A closed direct rein? Well, the mouthpiece is solid, so it pulls the bottom of the shank back and up, which then tips the opposite shank the same way through the pithpiece - So it then becomes a cue to stop, as both shanks are engaged. The shanks don't pull the mouthpiece toward you, they rotate the mouthpiece and pull up in the mouth and contrict the chin due to the curb chain. Again - not a very clear signal, compare to a snaffle - Which pulls one side directly back onto the bars of the mouth.

*

Once I know what isues you were hvaing I can give you some ideas on maybe fixing it. All my gameing horses run in snaffle - And my best gameing horse won our zone championships 5 years in a row, undefeated - in a snaffle.
     
    08-16-2010, 08:16 PM
  #35
Green Broke
Okay peeps, everyone is saying their oppinions. Lets just stick with that okay? Okay. There, anyone else have any OPPINIONS on their favourite type of bit?
     
    08-16-2010, 08:18 PM
  #36
Green Broke
Wild Spot- I'm not saying you were talking to me, but incase you were, I was just saying what I use, I wasn't trying to insist on a bit. Sorry if it sounded that way I was just saying what I use. I just wanted to make sure that you yourself didn't misunderstand what I was trying to say.
Just saying.
     
    08-16-2010, 08:23 PM
  #37
Green Broke
Quote:
Originally Posted by Cheyennes mom    
Wild Spot- I'm not saying you were talking to me, but incase you were, I was just saying what I use, I wasn't trying to insist on a bit. Sorry if it sounded that way I was just saying what I use. I just wanted to make sure that you yourself didn't misunderstand what I was trying to say.
Just saying.
Me too lol. I understand how you feel about not using shanked bits for fast sports. My arab is in a shanked bit, though, because that's what she does best in & I don't need to direct-rein her, even at a gallop. She's awesome with neckreining.
My other mare, Molly is in a TT for now until we find the right bit, but she's still in the process of learning the games, so we have yet to go faster than a slow trot She'll get there thoug...i hope
     
    08-16-2010, 08:24 PM
  #38
Showing
Sure, this is the bit that I use on all my horses after they are solid in the snaffle and are neck reining pretty well.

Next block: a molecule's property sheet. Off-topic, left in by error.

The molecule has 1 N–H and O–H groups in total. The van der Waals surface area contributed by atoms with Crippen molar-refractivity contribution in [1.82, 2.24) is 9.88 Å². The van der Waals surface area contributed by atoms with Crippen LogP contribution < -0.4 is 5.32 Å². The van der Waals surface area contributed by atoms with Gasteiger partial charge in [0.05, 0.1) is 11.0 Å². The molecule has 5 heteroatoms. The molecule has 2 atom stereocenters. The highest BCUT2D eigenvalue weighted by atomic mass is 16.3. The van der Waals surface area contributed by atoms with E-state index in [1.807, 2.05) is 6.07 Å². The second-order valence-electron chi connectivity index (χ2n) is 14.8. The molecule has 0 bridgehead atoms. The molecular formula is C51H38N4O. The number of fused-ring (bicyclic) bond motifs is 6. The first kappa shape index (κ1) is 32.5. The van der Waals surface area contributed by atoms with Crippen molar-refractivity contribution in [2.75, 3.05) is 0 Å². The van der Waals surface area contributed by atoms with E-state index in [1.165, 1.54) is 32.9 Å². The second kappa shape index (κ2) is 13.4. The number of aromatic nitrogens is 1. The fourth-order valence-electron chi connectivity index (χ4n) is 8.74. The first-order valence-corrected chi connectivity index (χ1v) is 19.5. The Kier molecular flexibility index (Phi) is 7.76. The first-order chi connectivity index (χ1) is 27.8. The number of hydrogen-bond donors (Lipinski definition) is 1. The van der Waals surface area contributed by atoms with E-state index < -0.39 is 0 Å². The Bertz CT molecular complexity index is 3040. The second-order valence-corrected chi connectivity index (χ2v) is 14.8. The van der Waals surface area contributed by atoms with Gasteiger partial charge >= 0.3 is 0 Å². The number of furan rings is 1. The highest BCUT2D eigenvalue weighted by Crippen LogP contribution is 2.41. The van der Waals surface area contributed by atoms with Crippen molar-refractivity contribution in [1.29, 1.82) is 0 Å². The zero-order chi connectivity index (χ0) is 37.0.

Would I use that on barrels? No way Jose. For work like that where I would be picking up a lot of inside rein for turning and support, I would likely stick with a D-ring, maybe a full cheek snaffle.
     
    08-16-2010, 08:27 PM
  #39
Green Broke
Yes, I was thinking of a full cheek myself for Molly. I've always had d-rings/TT's but neither one of those can convince her to turn at a run...
     
    08-16-2010, 08:36 PM
  #40
Trained
Quote:
Wild Spot- I'm not saying you were talking to me, but incase you were, I was just saying what I use, I wasn't trying to insist on a bit. Sorry if it sounded that way I was just saying what I use. I just wanted to make sure that you yourself didn't misunderstand what I was trying to say.
Just saying.
Oh no - not you at all. I was more talking to the people who were dismissing good information out of hand because what they use works for their horse, of course it must work for every horse and be absolutely correct!

That kind of view really gets me hot under the collar. Every horse is different, and horses love to break the moulds we make for them. Of course there are some horse who go better in a leverage bit, even for gameing - but as a general rule, leverage bits aren't the most appropriate or well designed bits for that sport. I wouldn't bit for the exception, I would bit for the rule and if it didn't work, then change something.
     

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barrels, bits, gaming, poles